Glossary of country- or jurisdiction-specific terms related to natural products

Country or jurisdictionTermDefinitionSource (accessed July 15, 2020)
United StatesDietary supplementA product (other than tobacco) in the United States that is intended to supplement the diet; contains one or more dietary ingredients (including vitamins, minerals, herbs or other botanicals, amino acids, and other substances) or their constituents; is intended to be taken by mouth as a pill, capsule, tablet, or liquid; and is labeled on the front panel as being a dietary supplement.
United StatesBotanicalA plant or plant part valued for its medicinal or therapeutic properties, flavor, and/or scent. Products made from botanicals used for health purposes may be called herbal products, botanical products, or phytomedicines. Herbs are a subset of botanicals.
NAPhytochemicals or phytochemical constituentsChemical compounds produced by plants.
United StatesDSHEAA 1994 statute of the US federal legislation that defines and regulates dietary supplements. Under the DSHEA, manufacturers and distributors of dietary supplements and dietary ingredients are prohibited from marketing products that are adulterated or misbranded. Firms are responsible for evaluating the safety and labeling of their products before marketing to ensure that they meet all the requirements of the DSHEA and FDA regulations.
United StatesFunctional foods and nutraceuticalsTerms widely used in the marketplace. Foods associated with these terms are regulated in the United States by the FDA under the authority of the federal Food, Drug, and Cosmetic Act, albeit these products are not specifically defined by law.
United StatesNew dietary ingredientA dietary ingredient that was not sold in the United States as a dietary supplement before October 15, 1994. The FDA requires specific safety information from a manufacturer intending to market a dietary supplement containing a new dietary ingredient. This information is not required for older dietary supplement ingredients.∼:text=What%20is%20a%20%22new%20dietary,the%20FD%26C%20Act)%2C%2021%20U.S.C.
ChinaTraditional Chinese medicineA 3000-year-old holistic system of medicine combining the use of medicinal herbs, acupuncture, food therapy, massage, and therapeutic exercise. Chinese physicians look for the underlying causes of imbalance in the “yin” and “yang” that lead to disharmony in the “qi” energy in the body. Traditional Chinese medicine addresses how illness manifests in a patient and treats the patient, not the ailment or disease.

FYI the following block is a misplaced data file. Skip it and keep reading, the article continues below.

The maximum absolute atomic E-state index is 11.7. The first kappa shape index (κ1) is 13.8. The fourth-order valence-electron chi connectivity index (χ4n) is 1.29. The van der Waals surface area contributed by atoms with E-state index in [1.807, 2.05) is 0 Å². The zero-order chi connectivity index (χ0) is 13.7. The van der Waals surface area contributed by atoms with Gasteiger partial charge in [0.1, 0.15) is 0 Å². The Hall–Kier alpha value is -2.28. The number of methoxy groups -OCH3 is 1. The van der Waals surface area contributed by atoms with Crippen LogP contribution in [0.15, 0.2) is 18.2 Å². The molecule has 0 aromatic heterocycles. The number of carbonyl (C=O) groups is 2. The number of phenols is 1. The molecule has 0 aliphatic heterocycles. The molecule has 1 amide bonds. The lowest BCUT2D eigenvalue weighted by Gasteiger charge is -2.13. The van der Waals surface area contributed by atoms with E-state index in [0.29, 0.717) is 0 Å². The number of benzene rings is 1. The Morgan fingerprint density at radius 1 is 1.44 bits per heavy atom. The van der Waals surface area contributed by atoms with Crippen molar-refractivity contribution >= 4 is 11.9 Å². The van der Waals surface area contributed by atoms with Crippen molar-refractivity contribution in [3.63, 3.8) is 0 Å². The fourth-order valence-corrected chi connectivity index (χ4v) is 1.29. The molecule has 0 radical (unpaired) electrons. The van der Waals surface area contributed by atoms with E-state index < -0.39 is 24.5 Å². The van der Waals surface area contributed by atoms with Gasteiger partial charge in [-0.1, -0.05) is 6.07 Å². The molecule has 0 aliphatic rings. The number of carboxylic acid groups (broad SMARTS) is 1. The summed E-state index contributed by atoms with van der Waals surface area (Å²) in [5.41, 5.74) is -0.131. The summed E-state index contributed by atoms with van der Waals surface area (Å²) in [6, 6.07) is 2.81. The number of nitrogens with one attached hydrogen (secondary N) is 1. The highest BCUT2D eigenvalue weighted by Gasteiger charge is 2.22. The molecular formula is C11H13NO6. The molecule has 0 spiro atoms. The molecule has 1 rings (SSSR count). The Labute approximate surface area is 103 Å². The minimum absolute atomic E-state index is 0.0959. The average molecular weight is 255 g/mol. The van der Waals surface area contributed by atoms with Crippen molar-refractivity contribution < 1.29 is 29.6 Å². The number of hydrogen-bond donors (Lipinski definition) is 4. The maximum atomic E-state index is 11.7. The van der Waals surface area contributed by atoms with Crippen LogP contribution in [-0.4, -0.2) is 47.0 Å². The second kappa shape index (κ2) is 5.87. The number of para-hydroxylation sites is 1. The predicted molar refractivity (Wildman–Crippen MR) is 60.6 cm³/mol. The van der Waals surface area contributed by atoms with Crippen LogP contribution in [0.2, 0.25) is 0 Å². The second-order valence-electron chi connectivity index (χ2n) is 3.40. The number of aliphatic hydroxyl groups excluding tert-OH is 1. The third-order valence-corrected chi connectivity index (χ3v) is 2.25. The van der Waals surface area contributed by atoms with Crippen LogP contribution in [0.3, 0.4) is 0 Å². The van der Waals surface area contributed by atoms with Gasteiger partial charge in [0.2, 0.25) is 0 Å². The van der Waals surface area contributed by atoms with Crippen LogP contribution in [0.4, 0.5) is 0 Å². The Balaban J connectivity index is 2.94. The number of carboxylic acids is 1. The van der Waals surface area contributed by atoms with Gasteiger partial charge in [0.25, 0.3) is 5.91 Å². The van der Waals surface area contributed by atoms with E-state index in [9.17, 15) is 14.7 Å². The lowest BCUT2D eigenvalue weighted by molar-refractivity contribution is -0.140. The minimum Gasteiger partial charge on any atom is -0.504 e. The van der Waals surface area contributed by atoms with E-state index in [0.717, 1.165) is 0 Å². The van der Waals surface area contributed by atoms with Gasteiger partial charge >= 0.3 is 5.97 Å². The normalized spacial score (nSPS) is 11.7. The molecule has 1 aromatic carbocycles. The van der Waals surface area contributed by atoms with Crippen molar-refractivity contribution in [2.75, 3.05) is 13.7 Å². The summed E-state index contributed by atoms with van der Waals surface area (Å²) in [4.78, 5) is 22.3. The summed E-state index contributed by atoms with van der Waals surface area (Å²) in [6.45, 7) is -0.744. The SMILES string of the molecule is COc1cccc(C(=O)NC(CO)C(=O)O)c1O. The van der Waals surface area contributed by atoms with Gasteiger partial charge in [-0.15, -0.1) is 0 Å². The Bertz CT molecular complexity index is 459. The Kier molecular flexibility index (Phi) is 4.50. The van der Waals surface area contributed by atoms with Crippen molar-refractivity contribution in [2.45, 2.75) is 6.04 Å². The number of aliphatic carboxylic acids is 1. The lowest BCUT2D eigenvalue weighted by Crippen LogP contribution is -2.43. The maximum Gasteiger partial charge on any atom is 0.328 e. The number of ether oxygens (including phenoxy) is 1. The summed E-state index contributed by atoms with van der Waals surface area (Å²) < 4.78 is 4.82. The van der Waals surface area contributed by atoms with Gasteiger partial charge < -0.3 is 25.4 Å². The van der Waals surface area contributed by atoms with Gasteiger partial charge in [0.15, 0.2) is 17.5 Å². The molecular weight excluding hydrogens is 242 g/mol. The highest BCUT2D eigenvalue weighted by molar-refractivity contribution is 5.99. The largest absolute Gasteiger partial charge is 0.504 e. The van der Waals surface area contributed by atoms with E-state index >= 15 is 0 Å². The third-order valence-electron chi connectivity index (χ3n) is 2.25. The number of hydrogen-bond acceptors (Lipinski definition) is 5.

ChinaHealth foodsDefined by the China Health Food Registration and Filing as food products that have specific health function or supply vitamins and (or) minerals with the goal of regulating body’s function. However, it is not used for the purpose of curing disease and causes no acute, subacute, or chronic health effect to human body.
ChinaNutrition supplementDefined by the China Health Food Registration and Filing as food that replenishes the vitamins and (or) minerals but without providing energy or other active ingredients.∼:text=Nutrition%20supplement%3A,energy%20or%20other%20active%20ingredients.
European UnionHerbal medicinal productsAny medicinal product, exclusively containing as active ingredients one or more herbal substances, one or more herbal preparations, or a combination of the two.
European UnionFood supplementDefined by the European Food Safety Authority as concentrated sources of nutrients (i.e., mineral and vitamins) or other substances with a nutritional or physiologic effect that are marketed in “dose” form (e.g., pills, tablets, capsules, liquids in measured doses).
JapanFoods with health claimsFoods that comply with the specifications and standards established by the Ministry of Health, Labor and Welfare and are labeled with certain nutritional or health functions. These foods are categorized into two groups, according to differences in purpose and function: Foods with Nutrient Function Claims, defined as foods that are labeled with the functions of nutritional ingredients (vitamins and minerals), and Foods for Specified Health Uses, defined as foods officially approved to claim their physiologic effects on the human body.
CanadaNatural health productsDefined by Health Canada as vitamins and minerals, herbal remedies, homeopathic medicines, traditional medicines such as traditional Chinese medicines, probiotics, and other products such as amino acids and essential fatty acids.
AustraliaComplementary medicinesDefined by the Australian Government Department of Health Therapeutic Goods Administration as “traditional” or “alternative” medicines including vitamin, mineral, herbal, aromatherapy, and homoeopathic products.
  • NA, not applicable.